Beauty recycling isn’t as simple as you think – here’s what you need to know

If you think you’re on top of your recycling game, we’ve got some bad news for you. Research shows that 80% of UK landfill waste could have easily been recycled, so where are we going wrong?

Although recycling bins have become permanent features in our kitchens, when it comes to our beauty products, we’re not recycling nearly as much as we should be. Last year, Garnier revealed that while the UK recycles 90% of kitchen waste, we’re only recycling 50% of waste from our bathroom – but why?

As the seas fill with plastic and global emissions continue to rise, the pressure to be kinder to our planet is higher than ever, and what better way to show the world some love than by making sure we’re recycling, right?

The answer is simple: it’s just way too complex. When it comes to ditching our food containers, with help from the pamphlets that get dropped through our doors, we’re pretty clued up. We separate, rinse and bin. Simple. But when it comes to our beauty products, it’s a little trickier. In fact, data from Terracycle shows that 4.5million Brits find recycling their bathroom waste too confusing. Caps have to be separated, labels have to be removed, pumps need to be ditched and a whole bunch of products are considered hazardous, even if they are empty.

So how can we reduce the amount of recyclable beauty products that end up in landfill without setting up at-home recycling systems? Here are three simple steps you can take to reduce your beauty waste…

Drop off your empties

To save you researching your local recycling rules and having to sort through your empty beauty bottles at home, why not take them to a local beauty recycling drop-off point? When news broke of just how complicated beauty recycling is, a number of brands announced that they were partnering with national waste companies to do the hard work.

Both Garnier and L’Occitane have partnered up with recycling company TerraCycle to ensure that our empty beauty products are being dealt with accordingly. Simply drop of your bottles (from any brand) at a local drop off point and they’ll sort, separate and recycle to ensure the absolute minimum ends up in landfill. The bad news is that there are a few products that TerraCycle don’t accept, depending upon the programme, so just read up before you go.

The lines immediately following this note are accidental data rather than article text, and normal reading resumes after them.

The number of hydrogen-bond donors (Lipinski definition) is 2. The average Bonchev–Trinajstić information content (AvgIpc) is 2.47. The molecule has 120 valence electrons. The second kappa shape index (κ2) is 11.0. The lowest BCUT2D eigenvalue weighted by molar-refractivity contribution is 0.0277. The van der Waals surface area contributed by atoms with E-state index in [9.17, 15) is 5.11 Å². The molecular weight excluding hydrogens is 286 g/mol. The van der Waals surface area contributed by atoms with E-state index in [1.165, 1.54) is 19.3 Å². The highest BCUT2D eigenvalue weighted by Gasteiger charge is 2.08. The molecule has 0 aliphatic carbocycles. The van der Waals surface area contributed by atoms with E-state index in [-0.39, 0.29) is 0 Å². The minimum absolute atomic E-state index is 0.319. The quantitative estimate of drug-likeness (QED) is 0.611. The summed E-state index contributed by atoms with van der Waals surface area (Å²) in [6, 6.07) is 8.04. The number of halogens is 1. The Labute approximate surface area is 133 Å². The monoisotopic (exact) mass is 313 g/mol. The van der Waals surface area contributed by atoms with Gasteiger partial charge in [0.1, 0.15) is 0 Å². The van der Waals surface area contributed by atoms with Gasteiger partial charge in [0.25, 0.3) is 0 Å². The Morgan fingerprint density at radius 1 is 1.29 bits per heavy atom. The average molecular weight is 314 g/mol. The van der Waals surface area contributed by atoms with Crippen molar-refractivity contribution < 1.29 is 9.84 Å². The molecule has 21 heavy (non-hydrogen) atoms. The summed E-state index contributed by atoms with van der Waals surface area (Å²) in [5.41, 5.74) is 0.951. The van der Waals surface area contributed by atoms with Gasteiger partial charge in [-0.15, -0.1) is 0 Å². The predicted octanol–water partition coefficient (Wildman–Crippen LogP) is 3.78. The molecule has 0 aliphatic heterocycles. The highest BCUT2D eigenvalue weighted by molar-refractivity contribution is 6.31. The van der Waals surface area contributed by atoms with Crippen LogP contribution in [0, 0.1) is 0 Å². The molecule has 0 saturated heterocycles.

Similarly, Origins have partnered with WasteCare for their ‘Return to Origins’ service. You can drop off any of your beauty empties, from any cosmetics brand at any Origins counter, and WasteCare will clean and separate the packaging according to materials and work to recycle it accordingly – sign us up.

Rethink cotton

1.8billion plastic-stemmed cotton buds are used in England each year, and they can’t be recycled. What’s worse is that instead of popping them in the bin, 10% of us are flushing them down the toilet, which means they could eventually end up on our beaches. Switching to paper or natural buds means they can actually be tossed into your compost – win! And that goes for your cotton pads too, as long as they’re not contaminated with nail varnish.

Take a trip to the tip

If your beloved hair straighteners have finally given up on you, don’t dump them in the rubbish bin. Most local areas do accept electrical goods in the recycling, but you might have to venture to the local tip to drop them off. It’s one small trip for you, but a big stand against waste pollution.

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